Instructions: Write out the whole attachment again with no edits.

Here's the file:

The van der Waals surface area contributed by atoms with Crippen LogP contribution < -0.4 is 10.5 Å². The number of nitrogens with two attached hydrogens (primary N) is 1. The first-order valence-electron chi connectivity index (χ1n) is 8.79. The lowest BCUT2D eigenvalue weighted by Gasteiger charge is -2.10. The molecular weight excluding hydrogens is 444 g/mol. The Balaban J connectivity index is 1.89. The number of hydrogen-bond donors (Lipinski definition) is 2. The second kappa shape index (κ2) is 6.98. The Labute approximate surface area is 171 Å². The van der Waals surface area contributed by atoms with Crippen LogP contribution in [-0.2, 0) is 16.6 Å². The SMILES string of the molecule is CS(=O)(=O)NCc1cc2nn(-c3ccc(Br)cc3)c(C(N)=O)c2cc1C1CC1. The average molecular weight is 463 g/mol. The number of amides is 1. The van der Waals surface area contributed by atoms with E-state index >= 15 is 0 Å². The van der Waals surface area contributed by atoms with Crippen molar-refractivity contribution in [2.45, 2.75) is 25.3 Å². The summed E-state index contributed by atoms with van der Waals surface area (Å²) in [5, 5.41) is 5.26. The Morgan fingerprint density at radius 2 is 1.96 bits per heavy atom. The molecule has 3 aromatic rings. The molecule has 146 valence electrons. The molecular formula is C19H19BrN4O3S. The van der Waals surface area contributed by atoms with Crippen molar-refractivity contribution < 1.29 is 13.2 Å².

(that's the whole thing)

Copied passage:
The van der Waals surface area contributed by atoms with Crippen LogP contribution < -0.4 is 10.5 Å². The number of nitrogens with two attached hydrogens (primary N) is 1. The first-order valence-electron chi connectivity index (χ1n) is 8.79. The lowest BCUT2D eigenvalue weighted by Gasteiger charge is -2.10. The molecular weight excluding hydrogens is 444 g/mol. The Balaban J connectivity index is 1.89. The number of hydrogen-bond donors (Lipinski definition) is 2. The second kappa shape index (κ2) is 6.98. The Labute approximate surface area is 171 Å². The van der Waals surface area contributed by atoms with Crippen LogP contribution in [-0.2, 0) is 16.6 Å². The SMILES string of the molecule is CS(=O)(=O)NCc1cc2nn(-c3ccc(Br)cc3)c(C(N)=O)c2cc1C1CC1. The average molecular weight is 463 g/mol. The number of amides is 1. The van der Waals surface area contributed by atoms with E-state index >= 15 is 0 Å². The van der Waals surface area contributed by atoms with Crippen molar-refractivity contribution in [2.45, 2.75) is 25.3 Å². The summed E-state index contributed by atoms with van der Waals surface area (Å²) in [5, 5.41) is 5.26. The Morgan fingerprint density at radius 2 is 1.96 bits per heavy atom. The molecule has 3 aromatic rings. The molecule has 146 valence electrons. The molecular formula is C19H19BrN4O3S. The van der Waals surface area contributed by atoms with Crippen molar-refractivity contribution < 1.29 is 13.2 Å².